Underwater computer vision
Underwater computer vision is a subfield of computer vision. In recent years, with the development of underwater vehicles ( ROV, AUV, gliders), the need to be able to record and process huge amounts of information has become increasingly important. Applications range from inspection of underwater structures for the offshore industry to the identification and counting of fishes for biological research. However, no matter how big the impact of this technology can be to industry and research, it still is in a very early stage of development compared to traditional computer vision. One reason for this is that, the moment the camera goes into the water, a whole new set of challenges appear. On one hand, cameras have to be made waterproof, marine corrosion deteriorates materials quickly and access and modifications to experimental setups are costly, both in time and resources. On the other hand, the physical properties of the water make light behave differently, changing the appearance of a same object with variations of depth, organic material, currents, temperature etc.
- Seafloor survey
- Vehicle navigation and positioning
- Biological monitoring
- Video mosaics as visual navigation maps
- Pipeline inspection
- Wreckage visualization
- Maintenance of underwater structures
- Drowning detection, e.g. pool safety
In air, light comes from the whole hemisphere on cloudy days, and is dominated by the sun. In water lightning comes from a finite cone above the scene. This phenomenon is called Snell's window.
Unlike air, water attenuates light exponentially. This results in hazy images with very low contrast. The main reasons for light attenuation are light absorption (where energy is removed from the light) and light scattering, by which the direction of light is changed. Light scattering can further be divided into forward scattering, which results in an increased blurriness and backward scattering that limits the contrast and is responsible for the characteristic veil of underwater images. Both scattering and attenuation are heavily influenced by the amount of organic matter dissolved in the water.
Another problem with water is that light attenuation is a function of the wavelength. This means that different color get attenuated faster than others, leading to color degradation. Red and orange light is the first to get attenuated, followed by yellows and greens. Blue is the less attenuated wavelength.
This section needs expansion with: light attenuation by turbidity. You can help by adding to it. (March 2021)
In high level computer vision, human structures are frequently used as image features for image matching in different applications. However, the sea bottom lacks such features, making it hard to find correspondences in two images.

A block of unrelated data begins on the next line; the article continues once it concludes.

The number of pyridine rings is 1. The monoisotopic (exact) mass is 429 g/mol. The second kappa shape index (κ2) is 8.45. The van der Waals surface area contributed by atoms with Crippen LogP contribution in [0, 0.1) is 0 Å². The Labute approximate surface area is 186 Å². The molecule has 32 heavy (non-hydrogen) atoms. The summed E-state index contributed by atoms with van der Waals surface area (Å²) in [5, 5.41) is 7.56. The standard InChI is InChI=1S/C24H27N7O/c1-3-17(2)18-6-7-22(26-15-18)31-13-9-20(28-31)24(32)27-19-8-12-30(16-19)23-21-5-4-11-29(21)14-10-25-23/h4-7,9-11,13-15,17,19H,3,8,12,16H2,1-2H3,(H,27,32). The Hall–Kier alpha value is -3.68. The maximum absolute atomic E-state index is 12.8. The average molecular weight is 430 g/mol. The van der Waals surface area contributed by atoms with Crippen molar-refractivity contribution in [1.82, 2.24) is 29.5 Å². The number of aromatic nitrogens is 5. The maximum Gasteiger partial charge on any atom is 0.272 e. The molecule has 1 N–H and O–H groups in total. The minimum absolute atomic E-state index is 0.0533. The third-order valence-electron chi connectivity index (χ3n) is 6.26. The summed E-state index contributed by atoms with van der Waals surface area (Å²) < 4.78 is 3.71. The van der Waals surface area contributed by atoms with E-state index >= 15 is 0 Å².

In order to be able to use a camera in the water, a watertight housing is required. However, refraction will happen at the water-glass and glass-air interface due to differences in density of the materials. This has the effect of introducing a non-linear image deformation.
The motion of the vehicle presents another special challenge. Underwater vehicles are constantly moving due to currents and other phenomena. This introduces another uncertainty to algorithms, where small motions may appear in all directions. This can be specially important for video tracking. In order to reduce this problem image stabilization algorithms may be applied.
Image restoration aims to model the degradation process and then invert it, obtaining the new image after solving. It is generally a complex approach that requires plenty of parameters[clarification needed] that vary a lot between different water conditions.
Image enhancement only tries to provide a visually more appealing image without taking the physical image formation process into account. These methods are usually simpler and less computational intensive.
Different algorithms exist that perform automatic color correction. The UCM (Unsupervised Color Correction Method), for example, does this in the following steps: It firstly reduces the color cast by equalizing the color values. Then it enhances contrast by stretching the red histogram towards the maximum and finally saturation and intensity components are optimized.
Underwater stereo vision
It is usually assumed that stereo cameras have been calibrated previously, geometrically and radiometrically. This leads to the assumption that corresponding pixels should have the same color. However this can not be guaranteed in an underwater scene, because of dispersion and backscatter as mentioned earlier. However, it is possible to model this phenomenon and create a virtual image with those effects removed
Other application fields
In recent years imaging sonars have become more and more accessible and gained resolution, delivering better images. Sidescan sonars are used to produce complete maps of regions of the sea floor stitching together sequences of sonar images. However, imaging sonar images often lack proper contrast and are degraded by artefacts and distortions due to noise, attitude changes of the AUV/ROV carrying the sonar or non uniform beam patterns. Another common problem with sonar computer vision is the comparatively low frame rate of sonar images.
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